Today is the last day of Labour Weekend, a long weekend in New Zealand which falls towards the end of October. It is significant for gardeners as it marks the time of the year when people start planting their summer garden. The seasons have shifted due to climate change, so I’m a bit cautious about planting my seedlings outdoors just yet. But there is plenty to do outside and I have been very busy harvesting our remaining winter veggies in order to create space for our summer garden.
Reflecting on Anita’s Garden
Put it down to middle age, but I have been feeling quite nostalgic about the past. I have been gardening for a decade now. It is hard to believe that our sprawling garden on a suburban section in South Auckland grew from the simple act of planting an oriental lily called Hot Spot in my father’s memory after he passed away in June 2012.
It is even harder to believe that once upon a time, I was very academic and not at all inclined towards practical activities like gardening. I also spent most of my time indoors. I just can’t believe that I spent five years at uni studying to become a lawyer and worked overseas for a further five years. It really does feel like that all took place in a former life. I’m very content with my outdoorsy life now. Working outside is excellent therapy for my mental health, which you can read more about here.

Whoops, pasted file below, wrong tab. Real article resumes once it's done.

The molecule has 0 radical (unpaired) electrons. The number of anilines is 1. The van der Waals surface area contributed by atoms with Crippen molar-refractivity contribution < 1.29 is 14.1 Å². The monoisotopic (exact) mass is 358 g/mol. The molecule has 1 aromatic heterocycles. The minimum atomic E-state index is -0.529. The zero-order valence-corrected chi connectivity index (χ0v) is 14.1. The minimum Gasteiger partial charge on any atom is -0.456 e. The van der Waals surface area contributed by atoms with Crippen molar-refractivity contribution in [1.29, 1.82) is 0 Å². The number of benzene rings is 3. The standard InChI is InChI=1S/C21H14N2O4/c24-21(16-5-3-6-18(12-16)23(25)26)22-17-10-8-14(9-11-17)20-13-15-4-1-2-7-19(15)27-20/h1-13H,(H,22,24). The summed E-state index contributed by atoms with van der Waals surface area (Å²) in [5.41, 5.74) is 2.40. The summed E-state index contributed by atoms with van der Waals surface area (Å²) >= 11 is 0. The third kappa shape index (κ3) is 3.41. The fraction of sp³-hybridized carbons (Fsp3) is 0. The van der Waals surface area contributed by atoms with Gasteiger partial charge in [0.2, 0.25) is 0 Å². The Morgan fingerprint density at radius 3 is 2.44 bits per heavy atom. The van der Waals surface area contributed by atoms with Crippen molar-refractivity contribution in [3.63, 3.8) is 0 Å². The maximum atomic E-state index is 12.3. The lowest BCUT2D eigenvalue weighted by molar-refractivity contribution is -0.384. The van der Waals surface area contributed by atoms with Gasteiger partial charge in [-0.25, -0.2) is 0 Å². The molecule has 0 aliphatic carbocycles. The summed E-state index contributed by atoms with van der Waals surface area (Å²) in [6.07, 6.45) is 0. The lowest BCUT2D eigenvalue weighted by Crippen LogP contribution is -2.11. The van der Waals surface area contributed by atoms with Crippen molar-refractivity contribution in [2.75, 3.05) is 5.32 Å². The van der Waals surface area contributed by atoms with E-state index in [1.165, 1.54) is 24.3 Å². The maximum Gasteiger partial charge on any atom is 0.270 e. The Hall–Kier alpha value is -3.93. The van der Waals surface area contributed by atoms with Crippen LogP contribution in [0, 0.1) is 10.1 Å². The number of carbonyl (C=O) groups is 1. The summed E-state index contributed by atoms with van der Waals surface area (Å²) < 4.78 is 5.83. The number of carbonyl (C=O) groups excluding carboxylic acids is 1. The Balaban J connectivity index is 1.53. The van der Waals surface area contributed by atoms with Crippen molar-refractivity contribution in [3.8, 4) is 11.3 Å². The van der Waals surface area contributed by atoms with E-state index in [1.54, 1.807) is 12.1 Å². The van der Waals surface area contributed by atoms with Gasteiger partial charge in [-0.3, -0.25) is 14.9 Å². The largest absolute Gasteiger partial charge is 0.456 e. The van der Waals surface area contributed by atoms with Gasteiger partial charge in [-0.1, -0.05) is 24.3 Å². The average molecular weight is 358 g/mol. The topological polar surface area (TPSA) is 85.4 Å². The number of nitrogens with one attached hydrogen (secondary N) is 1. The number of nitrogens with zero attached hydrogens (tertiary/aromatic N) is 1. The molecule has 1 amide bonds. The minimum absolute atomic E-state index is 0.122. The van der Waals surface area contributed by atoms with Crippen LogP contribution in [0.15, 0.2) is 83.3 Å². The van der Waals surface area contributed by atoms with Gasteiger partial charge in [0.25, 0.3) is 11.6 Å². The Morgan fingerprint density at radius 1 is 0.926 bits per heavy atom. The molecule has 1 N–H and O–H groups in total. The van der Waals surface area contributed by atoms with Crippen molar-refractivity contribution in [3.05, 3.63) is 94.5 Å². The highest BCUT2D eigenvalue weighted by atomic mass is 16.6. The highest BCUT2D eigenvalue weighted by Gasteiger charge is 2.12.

In the early part of the long weekend, I created this container garden in our patio.
The two rows on the right contain herbs (chives, Italian parsley, curly parsley, thyme, oregano, sage, rosemary and coriander). To the left of that are lavender plants that I grew from cuttings I took last spring, which I repotted into larger pots. To the left of the lavender are a number of special petunias I managed to purchase on special from Kings Plant Barn and that were heavily discounted at Mitre10 MEGA Manukau. I used small terracotta pots that I managed to get on clearance at Bunnings last year for $5 each. Finally on the left-hand side are the 14 tropical impatien plants which I grew from seed last spring and looked after in our greenhouse over winter. They all survived and I repotted them into larger pots.
I also planted ten cherry tomatoes I purchased from the garden centre a few weeks ago into containers. Cherry tomatoes can be grown in the ground too, but these ones are varieties that are suitable for growing in containers which is great if you’re short on ground space like me, or don’t want to create a garden bed. They are also ideal for people that live in a town house or apartment.